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ICBA Opposes NCUA’s Business Lending Proposal

Washington, D.C. (Aug. 15, 2008)—The Independent Community Bankers of America (ICBA) criticized the National Credit Union Administration (NCUA) today for its proposal to relax the member business lending rule for credit unions by raising the maximum loan-to-value (LTV) limit for construction and development loans, among other things.

"The NCUA should be imposing greater regulatory restrictions on credit union member business loans, not fewer," said ICBA in a comment letter to the NCUA. "Particularly now during a severe economic downturn, encouraging credit unions to engage in riskier activities such as construction and development lending by relaxing the member business lending rule will unnecessarily expose credit union members, the credit union industry and ultimately the taxpayers to undue financial risks."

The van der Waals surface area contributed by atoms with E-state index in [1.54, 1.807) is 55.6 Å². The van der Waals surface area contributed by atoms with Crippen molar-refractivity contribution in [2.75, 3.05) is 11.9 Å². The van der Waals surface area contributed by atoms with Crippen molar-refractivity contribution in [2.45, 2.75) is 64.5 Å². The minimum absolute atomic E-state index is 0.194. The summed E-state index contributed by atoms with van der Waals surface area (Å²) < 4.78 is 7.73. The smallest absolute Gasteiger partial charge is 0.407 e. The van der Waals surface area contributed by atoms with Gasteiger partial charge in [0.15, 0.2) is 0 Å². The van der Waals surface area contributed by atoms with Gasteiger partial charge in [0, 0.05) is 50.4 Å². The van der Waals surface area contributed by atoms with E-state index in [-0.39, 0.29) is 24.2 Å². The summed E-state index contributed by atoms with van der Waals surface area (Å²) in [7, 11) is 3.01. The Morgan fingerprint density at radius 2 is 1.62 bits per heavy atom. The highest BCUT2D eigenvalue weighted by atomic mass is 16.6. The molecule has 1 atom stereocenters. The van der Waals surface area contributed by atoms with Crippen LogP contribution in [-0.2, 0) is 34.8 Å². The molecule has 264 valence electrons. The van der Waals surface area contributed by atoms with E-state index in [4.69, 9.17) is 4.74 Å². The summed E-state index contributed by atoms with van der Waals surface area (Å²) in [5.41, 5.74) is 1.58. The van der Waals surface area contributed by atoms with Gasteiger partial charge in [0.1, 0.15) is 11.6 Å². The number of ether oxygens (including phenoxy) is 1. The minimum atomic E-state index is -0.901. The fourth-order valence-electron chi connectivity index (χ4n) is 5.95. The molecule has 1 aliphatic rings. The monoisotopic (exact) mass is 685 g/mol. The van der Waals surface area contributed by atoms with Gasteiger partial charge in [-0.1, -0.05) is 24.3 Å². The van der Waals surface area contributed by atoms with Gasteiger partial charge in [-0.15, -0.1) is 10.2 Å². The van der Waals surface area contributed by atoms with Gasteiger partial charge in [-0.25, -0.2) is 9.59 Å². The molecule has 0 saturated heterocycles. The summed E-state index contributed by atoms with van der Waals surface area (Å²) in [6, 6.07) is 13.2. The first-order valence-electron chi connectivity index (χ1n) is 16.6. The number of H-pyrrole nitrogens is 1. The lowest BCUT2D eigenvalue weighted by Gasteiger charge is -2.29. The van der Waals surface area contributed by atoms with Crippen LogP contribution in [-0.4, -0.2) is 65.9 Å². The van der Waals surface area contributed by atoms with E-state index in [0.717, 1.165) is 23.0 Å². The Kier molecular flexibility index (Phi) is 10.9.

ICBA pointed out that the recent failures of Norlarco Credit Union in Colorado and Huron River Area Federal Credit Union in Michigan demonstrate the problems that can occur when credit unions circumvent the member business lending rule and engage in risky business lending activity in which they have little expertise. Both of those credit unions were eventually put into NCUA conservatorship and their assets were sold because of their participation in a Florida land speculation scheme known as "Millionaire University," which involved millions of dollars of construction and residential real estate lending.

ICBA also said that any proposal to ease the member business lending rule would only distract credit unions from the central mission of meeting the credit needs of low- and moderate-income consumers.

Read the letter at www.icba.org.